Interestingly, I find Oceans is owned by the local iwi (Maori tribe) Ngati Wai who have recently won two well-deserved prestigious awards. (2011 Customer Choice Awards; 2011 Best Emerging Business)

There is a relaxed kiwi-feel to the resort and it is a popular wedding and conference destination – it also has apartment’s long-term rental too. It seems the local pub that was on the site burned down in 2000 and five years later Oceans opened. As well as having a comfortable night and  good service, I also had a great breakfast which was included in the room rate.

Here are some notes I made while there:

  • Compendium says – they have alarm clocks but say they ‘strongly support the use of island time here in Tutukaka.’ (always good advice when vacationing)
  • Lots of local artists work on view and for sale – wonderful that they give space for locals free and with no commission on sales (Well done!)
  • BBQ beside pool for guests use
  • Interesting New Zealand facts in compendium incl. NZ women getting the vote in 1893; Sir Ed and Mt Everest; a kiwi invented the bungee; and that NZ has 6,000 kilometres of coastline with nowhere being more than 120ks from the coast. (translation for my USA readers – 3728 miles of coast and no one lives more than 74 miles from it)

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For more ideas of things to do in Tutukaka keep reading my blogs and of course check out Destination Northland and for a rental car see NZ Rental Cars.

And, to find out about the birds and other creatures in the area see these fabulous New Zealand books: Collins Travellers Guide, Birds of New Zealand 

COLLINS FIELD GUIDE TO NEW ZEALAND WILDLIFE  by Terence Lindsey and Rod Morris.

photo of oyster catcher birds

Russell, New Zealand: Darwin proved wrong!

Darwin hated his three-weeks in Russell so much he called it the “hell-hole of the Pacific”. Locals, and time, have proved him wrong – very wrong Smile I left my rental car parked up for the day, caught the regular ferry to check his assertions.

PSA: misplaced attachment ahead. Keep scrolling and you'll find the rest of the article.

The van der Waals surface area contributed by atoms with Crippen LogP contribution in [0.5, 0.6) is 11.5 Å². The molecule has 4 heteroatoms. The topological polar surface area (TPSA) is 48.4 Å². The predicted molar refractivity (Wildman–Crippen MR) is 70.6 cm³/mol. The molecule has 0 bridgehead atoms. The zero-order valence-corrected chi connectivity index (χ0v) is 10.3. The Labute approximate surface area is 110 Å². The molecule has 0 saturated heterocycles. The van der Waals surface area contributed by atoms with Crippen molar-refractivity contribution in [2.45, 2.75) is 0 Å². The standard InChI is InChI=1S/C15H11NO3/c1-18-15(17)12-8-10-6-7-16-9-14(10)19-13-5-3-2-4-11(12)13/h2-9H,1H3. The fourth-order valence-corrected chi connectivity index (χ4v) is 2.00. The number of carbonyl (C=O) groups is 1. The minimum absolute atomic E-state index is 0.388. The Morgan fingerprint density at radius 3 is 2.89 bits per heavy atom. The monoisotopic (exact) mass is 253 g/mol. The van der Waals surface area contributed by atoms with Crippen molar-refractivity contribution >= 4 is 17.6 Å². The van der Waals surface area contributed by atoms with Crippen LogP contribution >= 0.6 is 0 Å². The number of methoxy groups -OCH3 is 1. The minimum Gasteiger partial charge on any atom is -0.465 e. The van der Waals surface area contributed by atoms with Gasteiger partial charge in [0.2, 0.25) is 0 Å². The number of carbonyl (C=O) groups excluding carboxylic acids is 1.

I have just spent the day there – and like everything I’m doing and seeing in Northland, I wish I’d had more time. From the historic Pompallier Mission (where the French were – ‘teaching the Maori to pray the Catholic way”) through to a one hour mini-bus tour (with Fullers GreatSights)  the day has been great … as shown by taking over 400 photos today ( bringing my total in less than a  week to about three thousand pictures: actually I think that alone says a lot about Northland – Te Hiku o te Ika a Maui- the tail of the fish of Maui.

The ’hell hole’ is now a popular wedding destination, especially at the Duke. ‘The Duke’ is the local name for The Duke of Marlborough and where I had lunch today – a delicious Thai beef salad!  I had a look around the hotel and the new owners have lived up to their goal of refreshing everything … more in another story of course.

My day was completed by sailing from Russell to Opua on the  R Tucker Thompson  – a fabulous replica tall ship where tourists can take a step back in time and sail the seas under canvas. Two young boys tell me that last time they went out with the ship they saw a hammer-head shark as well as dolphins: this ship will feature in a  full piece when I get back to the ‘head of the fish of Maui’.

Finally, just for you golfers: the views of the islands of the Bay of Islands must feature as one of the best golf-course views in the world!

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Many thanks as always, to Destination Northland for helping arrange my itinerary and Rental Cars New Zealand for the vehicle for this road trip: I can recommend both!